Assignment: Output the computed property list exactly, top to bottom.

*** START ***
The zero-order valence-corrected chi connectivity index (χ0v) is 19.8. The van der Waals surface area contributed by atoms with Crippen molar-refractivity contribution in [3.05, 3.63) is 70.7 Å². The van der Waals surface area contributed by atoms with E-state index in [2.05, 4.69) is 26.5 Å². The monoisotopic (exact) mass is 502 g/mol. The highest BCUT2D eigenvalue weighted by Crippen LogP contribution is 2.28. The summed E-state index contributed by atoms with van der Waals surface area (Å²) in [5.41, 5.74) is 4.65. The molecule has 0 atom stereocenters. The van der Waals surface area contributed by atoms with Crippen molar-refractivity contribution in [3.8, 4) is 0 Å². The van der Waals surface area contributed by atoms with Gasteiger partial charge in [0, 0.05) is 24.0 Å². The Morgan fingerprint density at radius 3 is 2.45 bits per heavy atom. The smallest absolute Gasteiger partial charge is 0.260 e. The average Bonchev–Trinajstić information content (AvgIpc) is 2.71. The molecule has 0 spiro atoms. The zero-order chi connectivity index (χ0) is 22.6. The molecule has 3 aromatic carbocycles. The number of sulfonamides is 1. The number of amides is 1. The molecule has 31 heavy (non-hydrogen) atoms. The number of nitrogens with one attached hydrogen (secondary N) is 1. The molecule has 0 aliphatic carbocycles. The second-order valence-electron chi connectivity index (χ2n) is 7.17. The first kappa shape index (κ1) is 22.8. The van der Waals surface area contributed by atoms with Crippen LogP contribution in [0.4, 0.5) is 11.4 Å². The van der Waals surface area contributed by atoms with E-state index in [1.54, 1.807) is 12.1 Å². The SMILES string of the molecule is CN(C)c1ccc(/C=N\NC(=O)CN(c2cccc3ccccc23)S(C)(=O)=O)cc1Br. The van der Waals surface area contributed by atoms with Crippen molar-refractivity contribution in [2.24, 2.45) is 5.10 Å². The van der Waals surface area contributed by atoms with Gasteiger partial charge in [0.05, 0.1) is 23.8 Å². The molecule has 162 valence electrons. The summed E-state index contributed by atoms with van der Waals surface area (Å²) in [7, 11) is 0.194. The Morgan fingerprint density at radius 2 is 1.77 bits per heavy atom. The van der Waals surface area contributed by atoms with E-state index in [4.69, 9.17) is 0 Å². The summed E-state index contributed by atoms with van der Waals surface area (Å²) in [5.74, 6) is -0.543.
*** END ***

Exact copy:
The zero-order valence-corrected chi connectivity index (χ0v) is 19.8. The van der Waals surface area contributed by atoms with Crippen molar-refractivity contribution in [3.05, 3.63) is 70.7 Å². The van der Waals surface area contributed by atoms with E-state index in [2.05, 4.69) is 26.5 Å². The monoisotopic (exact) mass is 502 g/mol. The highest BCUT2D eigenvalue weighted by Crippen LogP contribution is 2.28. The summed E-state index contributed by atoms with van der Waals surface area (Å²) in [5.41, 5.74) is 4.65. The molecule has 0 atom stereocenters. The van der Waals surface area contributed by atoms with Crippen molar-refractivity contribution in [3.8, 4) is 0 Å². The van der Waals surface area contributed by atoms with Gasteiger partial charge in [0, 0.05) is 24.0 Å². The Morgan fingerprint density at radius 3 is 2.45 bits per heavy atom. The smallest absolute Gasteiger partial charge is 0.260 e. The average Bonchev–Trinajstić information content (AvgIpc) is 2.71. The molecule has 0 spiro atoms. The zero-order chi connectivity index (χ0) is 22.6. The molecule has 3 aromatic carbocycles. The number of sulfonamides is 1. The number of amides is 1. The molecule has 31 heavy (non-hydrogen) atoms. The number of nitrogens with one attached hydrogen (secondary N) is 1. The molecule has 0 aliphatic carbocycles. The second-order valence-electron chi connectivity index (χ2n) is 7.17. The first kappa shape index (κ1) is 22.8. The van der Waals surface area contributed by atoms with Crippen LogP contribution in [0.4, 0.5) is 11.4 Å². The van der Waals surface area contributed by atoms with E-state index in [1.54, 1.807) is 12.1 Å². The SMILES string of the molecule is CN(C)c1ccc(/C=N\NC(=O)CN(c2cccc3ccccc23)S(C)(=O)=O)cc1Br. The van der Waals surface area contributed by atoms with Crippen molar-refractivity contribution in [2.24, 2.45) is 5.10 Å². The van der Waals surface area contributed by atoms with Gasteiger partial charge in [0.05, 0.1) is 23.8 Å². The molecule has 162 valence electrons. The summed E-state index contributed by atoms with van der Waals surface area (Å²) in [7, 11) is 0.194. The Morgan fingerprint density at radius 2 is 1.77 bits per heavy atom. The van der Waals surface area contributed by atoms with E-state index in [4.69, 9.17) is 0 Å². The summed E-state index contributed by atoms with van der Waals surface area (Å²) in [5.74, 6) is -0.543.